Mar 23, 2017 05:54 PM EDT
ESA's Swarm satellite is uncovering the very fine details of one of the most difficult layers of the earth's magnetic field. The main purpose behind this is to explore the planet's magnetic history imprinted on earth's crust.
According to ESA, the earth's magnetic field can be compared to a big coconut, which is protecting us from charged particle and cosmic radiation that bombard planet in the solar wind. Without this life would not have been existed in this way.
It is said that most of the magnetic field is created at a depth greater than 3000 km by the movement of molten iron in the outer core of the earth. The rest remaining 6% is partly due to electrical currents in space surrounding earth and partly due to the magnetised rocks in the upper lithosphere. The Lithosphere is the outer part of the earth consisting of the crust and upper mantle.
According to phys, Lithosphere's magnetic field is very weak and is, therefore, difficult to detect from space. Thus swarm trio was able to successfully map its magnetic signals. After continuously for three years of collecting data, the highest resolution map of this field from space has been released.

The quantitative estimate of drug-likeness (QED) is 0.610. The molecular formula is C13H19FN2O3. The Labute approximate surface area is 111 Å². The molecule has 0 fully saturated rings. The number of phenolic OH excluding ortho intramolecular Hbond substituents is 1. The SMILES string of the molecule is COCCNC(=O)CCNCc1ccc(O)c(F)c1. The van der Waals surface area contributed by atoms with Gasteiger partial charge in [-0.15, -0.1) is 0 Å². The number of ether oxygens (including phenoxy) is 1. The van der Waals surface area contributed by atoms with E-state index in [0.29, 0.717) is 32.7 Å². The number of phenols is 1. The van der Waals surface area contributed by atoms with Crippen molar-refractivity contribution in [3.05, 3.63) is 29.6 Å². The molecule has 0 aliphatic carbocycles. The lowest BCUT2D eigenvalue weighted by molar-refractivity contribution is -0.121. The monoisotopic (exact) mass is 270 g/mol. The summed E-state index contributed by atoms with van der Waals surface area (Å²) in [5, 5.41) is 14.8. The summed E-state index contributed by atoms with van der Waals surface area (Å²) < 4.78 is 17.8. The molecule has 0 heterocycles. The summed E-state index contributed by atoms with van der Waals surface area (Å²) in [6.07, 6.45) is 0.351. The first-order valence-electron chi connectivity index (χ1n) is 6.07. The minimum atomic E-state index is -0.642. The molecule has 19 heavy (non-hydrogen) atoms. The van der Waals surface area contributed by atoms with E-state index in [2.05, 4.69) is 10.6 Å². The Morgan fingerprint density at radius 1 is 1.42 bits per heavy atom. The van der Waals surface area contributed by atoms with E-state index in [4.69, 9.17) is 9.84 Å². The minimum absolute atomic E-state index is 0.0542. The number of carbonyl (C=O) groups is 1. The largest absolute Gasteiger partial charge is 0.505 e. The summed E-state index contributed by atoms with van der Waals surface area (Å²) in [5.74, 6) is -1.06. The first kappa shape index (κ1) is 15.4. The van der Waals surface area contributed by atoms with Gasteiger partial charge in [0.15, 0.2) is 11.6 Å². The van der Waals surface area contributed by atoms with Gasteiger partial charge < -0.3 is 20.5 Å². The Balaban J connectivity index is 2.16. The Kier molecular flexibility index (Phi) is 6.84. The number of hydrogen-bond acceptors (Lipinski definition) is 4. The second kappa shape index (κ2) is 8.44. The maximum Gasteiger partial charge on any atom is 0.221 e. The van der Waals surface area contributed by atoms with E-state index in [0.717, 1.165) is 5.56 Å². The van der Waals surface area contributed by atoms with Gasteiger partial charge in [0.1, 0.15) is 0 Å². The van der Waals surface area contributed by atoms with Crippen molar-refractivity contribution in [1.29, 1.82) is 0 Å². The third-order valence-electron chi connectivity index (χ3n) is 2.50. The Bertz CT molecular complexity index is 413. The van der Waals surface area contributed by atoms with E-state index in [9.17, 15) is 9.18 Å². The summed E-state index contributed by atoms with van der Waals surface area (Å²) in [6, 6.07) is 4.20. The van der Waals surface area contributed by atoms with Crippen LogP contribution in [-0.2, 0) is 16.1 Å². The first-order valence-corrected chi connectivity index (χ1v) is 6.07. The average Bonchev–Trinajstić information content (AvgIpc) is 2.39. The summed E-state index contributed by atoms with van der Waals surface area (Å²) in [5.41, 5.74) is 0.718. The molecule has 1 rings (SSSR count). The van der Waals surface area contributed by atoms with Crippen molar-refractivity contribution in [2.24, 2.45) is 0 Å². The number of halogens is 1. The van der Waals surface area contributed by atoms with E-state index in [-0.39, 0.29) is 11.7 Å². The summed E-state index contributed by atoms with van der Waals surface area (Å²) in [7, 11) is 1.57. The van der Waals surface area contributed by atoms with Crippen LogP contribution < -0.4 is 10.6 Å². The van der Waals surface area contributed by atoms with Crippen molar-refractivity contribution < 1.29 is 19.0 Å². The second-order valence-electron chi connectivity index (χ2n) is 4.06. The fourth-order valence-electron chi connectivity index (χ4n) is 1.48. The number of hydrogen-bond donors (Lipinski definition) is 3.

The success in extracting the tiny magnetic signals of crustal magnetisation was possible by combining Swarm measurements with historical data from the German CHAMP satellite and with the use of new techniques.
"Understanding the crust of our planet is not an easy job. We can't simply drill through it and measure its structure, history or composition," Rune Floverghagen from ESA's Swarm mission manager added. The measurements from space have a great value as they give a sharp global view of the magnetic structure of our planet's rigid outer shell.
Ina meeting in Canada, the new map shows the detailed variations in this magnetic field than previous satellite-based reconstruction, which was caused by geological structures in earth's crust. Thus new map defines magnetic field features down about 250 km and will also help in investigating the geology and temperatures of earth's lithosphere.
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